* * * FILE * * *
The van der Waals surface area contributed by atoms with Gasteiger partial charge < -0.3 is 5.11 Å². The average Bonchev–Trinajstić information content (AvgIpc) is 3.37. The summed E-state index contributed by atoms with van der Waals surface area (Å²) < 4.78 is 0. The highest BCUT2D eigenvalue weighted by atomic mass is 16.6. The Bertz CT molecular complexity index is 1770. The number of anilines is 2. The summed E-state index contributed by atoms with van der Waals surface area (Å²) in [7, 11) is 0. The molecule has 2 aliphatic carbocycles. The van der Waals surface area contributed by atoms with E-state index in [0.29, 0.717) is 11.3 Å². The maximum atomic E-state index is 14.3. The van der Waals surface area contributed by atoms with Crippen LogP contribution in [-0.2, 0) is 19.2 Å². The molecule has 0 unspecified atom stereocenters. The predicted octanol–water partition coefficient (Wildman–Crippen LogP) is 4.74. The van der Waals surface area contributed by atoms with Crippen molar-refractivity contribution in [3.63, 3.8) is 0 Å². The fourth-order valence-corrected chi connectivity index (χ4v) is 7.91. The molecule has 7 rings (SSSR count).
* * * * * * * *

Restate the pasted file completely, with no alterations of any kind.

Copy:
The van der Waals surface area contributed by atoms with Gasteiger partial charge < -0.3 is 5.11 Å². The average Bonchev–Trinajstić information content (AvgIpc) is 3.37. The summed E-state index contributed by atoms with van der Waals surface area (Å²) < 4.78 is 0. The highest BCUT2D eigenvalue weighted by atomic mass is 16.6. The Bertz CT molecular complexity index is 1770. The number of anilines is 2. The summed E-state index contributed by atoms with van der Waals surface area (Å²) in [7, 11) is 0. The molecule has 2 aliphatic carbocycles. The van der Waals surface area contributed by atoms with E-state index in [0.29, 0.717) is 11.3 Å². The maximum atomic E-state index is 14.3. The van der Waals surface area contributed by atoms with Crippen LogP contribution in [-0.2, 0) is 19.2 Å². The molecule has 0 unspecified atom stereocenters. The predicted octanol–water partition coefficient (Wildman–Crippen LogP) is 4.74. The van der Waals surface area contributed by atoms with Crippen molar-refractivity contribution in [3.63, 3.8) is 0 Å². The fourth-order valence-corrected chi connectivity index (χ4v) is 7.91. The molecule has 7 rings (SSSR count).